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10 YA Books That Scarred Us For Life

Today is the 73rd birthday of YA staple Gary Paulsen, the author of over 200 novels, including Brian’s Saga (read: Hatchet and its ensuing sequels).  Hatchet is one of those books it seems like just about everyone we know has read, and just about everyone we know (ahem, including us) was at least a little bit scarred by it — or at the very least, picked up some important survival skills. So as a tribute to the author of this ubiquitous novel, and for a fun trip down memory lane, we’ve compiled a list of YA books that gave us some serious emotional wounds that we may or may not still be nursing a little bit. Click through to check out our list of YA books that totally scarred us for life, and let us know which ones still keep you up at night in the comments. … Read More

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What’s On at Flavorpill: The Links That Made the Rounds In Our Office

Today at Flavorpill, we found out that LOLCats will be on TV. We declared that Bone Pugz ‘N Harmony is our new favorite act. We thoroughly enjoyed the best Toddlers & Tiaras quotes ever. We got dating advice from Dickens. We took a Google Street… Read More

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The 10 Best Authors of Children's Literature

Today, we’re wishing the legendary children’s book author Lois Lowry a very happy 75th birthday! One of our all-time favorite authors of children’s literature, Lowry published her first kids book in 1977, and has since penned over 30 more. To celebrate Lowry’s birthday, we’ve put together a list of the all-time best authors of children’s literature written in English, from the contemporary to the classic, from the wildly magical to the wittily familiar. Here, we’re defining “children’s literature” as being novels aimed at the 9 to 13 set, a little bit young for YA proper, but well into the chapter book stage and getting ready for more meaty fare. After all, there’s no better way to prepare a child for a life of creativity and curiosity than to give them a bunch of great books during their formative years. Or at least we think so. Click through to read our list — and since we wanted to make this list three times over (but you’ve gotta stop somewhere), be sure to chime in with your own favorites in the comments! … Read More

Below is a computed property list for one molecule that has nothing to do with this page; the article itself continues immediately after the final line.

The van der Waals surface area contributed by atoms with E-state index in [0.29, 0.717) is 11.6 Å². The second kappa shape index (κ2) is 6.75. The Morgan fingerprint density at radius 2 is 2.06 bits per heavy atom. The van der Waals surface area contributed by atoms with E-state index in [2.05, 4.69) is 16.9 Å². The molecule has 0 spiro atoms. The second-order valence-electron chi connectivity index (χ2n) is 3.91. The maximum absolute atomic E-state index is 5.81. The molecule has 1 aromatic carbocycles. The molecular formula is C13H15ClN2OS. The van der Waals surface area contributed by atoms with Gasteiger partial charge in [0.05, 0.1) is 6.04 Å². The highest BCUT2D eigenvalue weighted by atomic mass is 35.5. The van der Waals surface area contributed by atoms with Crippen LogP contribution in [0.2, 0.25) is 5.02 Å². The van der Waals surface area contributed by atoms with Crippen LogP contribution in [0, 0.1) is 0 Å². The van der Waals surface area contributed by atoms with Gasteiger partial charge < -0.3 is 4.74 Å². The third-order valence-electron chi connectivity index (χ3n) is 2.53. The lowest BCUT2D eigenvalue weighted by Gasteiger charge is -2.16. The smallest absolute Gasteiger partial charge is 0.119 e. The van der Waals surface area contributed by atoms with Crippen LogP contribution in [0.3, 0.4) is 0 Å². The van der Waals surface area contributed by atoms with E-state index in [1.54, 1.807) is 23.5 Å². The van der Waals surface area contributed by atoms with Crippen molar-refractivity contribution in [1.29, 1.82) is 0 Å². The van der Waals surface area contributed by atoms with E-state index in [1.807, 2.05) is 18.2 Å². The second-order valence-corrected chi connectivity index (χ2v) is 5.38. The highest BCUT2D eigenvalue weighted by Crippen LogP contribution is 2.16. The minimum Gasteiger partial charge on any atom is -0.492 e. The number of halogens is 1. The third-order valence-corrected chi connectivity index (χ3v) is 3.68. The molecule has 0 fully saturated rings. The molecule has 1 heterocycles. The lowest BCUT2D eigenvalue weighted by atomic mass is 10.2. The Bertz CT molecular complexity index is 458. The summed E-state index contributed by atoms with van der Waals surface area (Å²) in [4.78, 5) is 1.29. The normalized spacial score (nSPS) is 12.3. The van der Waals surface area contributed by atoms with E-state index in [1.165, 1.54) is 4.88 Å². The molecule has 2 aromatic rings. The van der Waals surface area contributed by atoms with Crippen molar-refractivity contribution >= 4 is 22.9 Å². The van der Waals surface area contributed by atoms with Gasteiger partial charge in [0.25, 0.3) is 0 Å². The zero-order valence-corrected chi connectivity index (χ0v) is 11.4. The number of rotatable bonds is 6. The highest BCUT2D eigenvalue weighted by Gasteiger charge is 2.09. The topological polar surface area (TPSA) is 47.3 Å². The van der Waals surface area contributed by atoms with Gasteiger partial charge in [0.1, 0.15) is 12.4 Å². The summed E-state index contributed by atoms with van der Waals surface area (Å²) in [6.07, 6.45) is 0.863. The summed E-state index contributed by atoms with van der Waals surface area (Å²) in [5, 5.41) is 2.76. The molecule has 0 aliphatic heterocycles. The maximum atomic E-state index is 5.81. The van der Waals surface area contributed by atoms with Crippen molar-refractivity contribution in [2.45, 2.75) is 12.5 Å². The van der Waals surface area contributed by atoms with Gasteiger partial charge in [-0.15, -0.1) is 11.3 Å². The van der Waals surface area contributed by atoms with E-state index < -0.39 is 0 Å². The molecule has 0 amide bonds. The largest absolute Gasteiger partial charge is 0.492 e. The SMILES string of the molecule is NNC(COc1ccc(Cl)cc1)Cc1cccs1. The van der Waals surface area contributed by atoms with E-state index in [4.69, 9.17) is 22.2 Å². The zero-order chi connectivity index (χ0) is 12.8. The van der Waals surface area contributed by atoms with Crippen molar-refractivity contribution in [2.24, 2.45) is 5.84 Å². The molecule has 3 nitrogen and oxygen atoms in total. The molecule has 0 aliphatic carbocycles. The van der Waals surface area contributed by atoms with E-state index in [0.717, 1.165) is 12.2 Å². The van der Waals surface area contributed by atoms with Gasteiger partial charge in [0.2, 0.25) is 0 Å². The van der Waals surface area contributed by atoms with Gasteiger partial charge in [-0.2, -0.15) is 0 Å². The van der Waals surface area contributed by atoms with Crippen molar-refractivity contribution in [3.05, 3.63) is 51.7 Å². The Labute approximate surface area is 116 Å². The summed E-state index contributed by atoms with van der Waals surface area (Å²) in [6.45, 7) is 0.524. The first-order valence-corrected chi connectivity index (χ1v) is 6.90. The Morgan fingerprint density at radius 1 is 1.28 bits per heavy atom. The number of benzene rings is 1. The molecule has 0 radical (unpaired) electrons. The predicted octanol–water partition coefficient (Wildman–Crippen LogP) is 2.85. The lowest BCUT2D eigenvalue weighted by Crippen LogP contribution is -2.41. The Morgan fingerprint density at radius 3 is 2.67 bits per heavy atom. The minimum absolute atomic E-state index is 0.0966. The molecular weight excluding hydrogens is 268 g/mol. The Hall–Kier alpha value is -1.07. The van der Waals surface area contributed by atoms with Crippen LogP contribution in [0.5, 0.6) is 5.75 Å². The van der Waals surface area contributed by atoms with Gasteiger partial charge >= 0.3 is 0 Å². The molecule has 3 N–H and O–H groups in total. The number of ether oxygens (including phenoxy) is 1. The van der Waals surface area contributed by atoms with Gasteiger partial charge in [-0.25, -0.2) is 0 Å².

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Magical Thinking: Our 10 Favorite Memoirs of Loss

Yesterday saw the release of Joan Didion’s newest memoir, Blue Nights. Didion is the master of the memoir, but more specifically, she is the master of the genre of the memoir of loss, of teaching us something through her exquisitely rendered grief, of sharing her family and heart. The book got us to thinking about other wonderful examples of memoirs in this genre, which just seems to get more and more popular, despite its inherent sadness, so we’ve compiled a list of a few of our favorites. Click through to see our list of our ten favorite memoirs about loss, and let us know your own favorites in the comments. … Read More

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Lev Grossman’s 10 Must-Read Fantasy Novels

Yesterday in The New York Times Book Review, David Orr wrote, “Fantasy of any kind tells us that the world we know is not the only one, nor the most enduring — and that truth can be anything but an escape or comfort.” And yet, magical realism and fantasy have been creeping into our book lists with ever-increasing frequency. For this reason, we asked Lev Grossman to curate a group of his favorite fantasy novels. Grossman is the author of The Magicians and Codex, and is the book critic for TIME magazine. He has also written for The New York Times, The Believer, The Village Voice, Salon, and Wired, among other publications, and his latest novel, The Magician King, is out now. … Read More